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The authors of this course find economics and demographics intriguing, but the subjects are often derided as the dismal sciences. Efforts have been made to put technical information in the appendices and to explain the subject areas using examples and graphics. The overall intent of this course is to serve as an introduction to the fields of economics and demographics. Although the quizzes and exams will be limited to the core concepts of the course, we implore you to dig into the subject and if you are interested in the technical information, to read through the appendices or to ask the instructors a question.
A review of the learning objectives notes that the purpose of the economics section is to provide an elemental understanding of core economic concepts and their application in public and private market settings. It takes a broad approach to the subject and includes many important economic concepts, including the interaction of supply and demand, elasticity, public goods and externalities. It also lays the groundwork of economic analysis, including economic base analysis and economic performance analysis. The intent of this section is not to leave the reader with the information to develop economic analysis, but rather to be able to read and understand economic analysis, particularly to assess whether or not the conclusions of a particular analysis are valid.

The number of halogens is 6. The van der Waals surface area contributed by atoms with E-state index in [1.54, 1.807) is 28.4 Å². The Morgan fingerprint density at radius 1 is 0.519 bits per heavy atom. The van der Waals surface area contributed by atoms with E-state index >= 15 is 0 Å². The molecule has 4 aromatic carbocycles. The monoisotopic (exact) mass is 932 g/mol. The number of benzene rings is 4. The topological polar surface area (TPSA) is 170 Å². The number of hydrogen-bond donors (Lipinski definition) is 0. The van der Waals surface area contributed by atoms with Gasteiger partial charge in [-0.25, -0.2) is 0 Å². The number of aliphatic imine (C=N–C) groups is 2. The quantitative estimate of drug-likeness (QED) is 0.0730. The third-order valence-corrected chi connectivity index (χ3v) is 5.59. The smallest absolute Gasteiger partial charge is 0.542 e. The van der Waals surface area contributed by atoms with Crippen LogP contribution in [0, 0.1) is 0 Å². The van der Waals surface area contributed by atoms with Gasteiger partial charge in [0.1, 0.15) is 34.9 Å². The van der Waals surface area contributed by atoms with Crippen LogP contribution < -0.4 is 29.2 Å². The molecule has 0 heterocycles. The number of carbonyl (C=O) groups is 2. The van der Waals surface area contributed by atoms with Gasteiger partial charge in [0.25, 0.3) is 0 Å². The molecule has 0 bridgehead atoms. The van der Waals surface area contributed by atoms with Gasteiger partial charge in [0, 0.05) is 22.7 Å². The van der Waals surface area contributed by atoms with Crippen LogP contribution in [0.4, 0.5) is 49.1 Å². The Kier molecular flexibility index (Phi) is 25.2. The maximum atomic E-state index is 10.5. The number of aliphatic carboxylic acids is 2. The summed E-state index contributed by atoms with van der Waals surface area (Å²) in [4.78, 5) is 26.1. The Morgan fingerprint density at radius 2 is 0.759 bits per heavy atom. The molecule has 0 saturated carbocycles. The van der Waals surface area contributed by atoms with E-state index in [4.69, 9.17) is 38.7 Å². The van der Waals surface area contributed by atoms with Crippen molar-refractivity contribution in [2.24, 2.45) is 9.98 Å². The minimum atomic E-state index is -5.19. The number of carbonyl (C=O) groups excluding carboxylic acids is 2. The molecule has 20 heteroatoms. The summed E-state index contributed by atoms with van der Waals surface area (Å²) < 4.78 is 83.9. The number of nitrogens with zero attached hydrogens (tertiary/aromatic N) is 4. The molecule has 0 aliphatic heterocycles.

The relationship between the economy and the demographics of a community are inextricably linked. Economic growth leads to inward migration and an influx of population. The effects of economic growth are very much appreciable, as an influx of population impacts the demand of developed residential and non-residential property and the market equilibrium. An increase in demand leads to an increase in rent (the cost of owning or leasing a property) and an inflation in the asset market valuation of developed property. This leads to more construction and a greater supply of developed property. When more developed property is supplied to the market, rents decrease and equilibrium is reestablished.
This is a dynamic and iterative process, as is identified in the economics section of the course. Over the course of the last century, this has resulted in population shifts away from older industrial areas and to other regions in the west and the south. The demographics section of this course explains the underlying elements of population change, including migration, and explores trends that may affect housing demand. Beyond that, it details the demographic characteristics of a population, including the age and sex structure, race and ethnicity, and other descriptive attributes. It also covers the important aspects of the decennial census and other sources of data that may be used to build a profile of a community.
Last, the demographics section of the course covers population projections. Like the economics section of the course, the intent is not to leave the reader with the ability to develop population projections, but rather an understanding of the differences between each population projection method.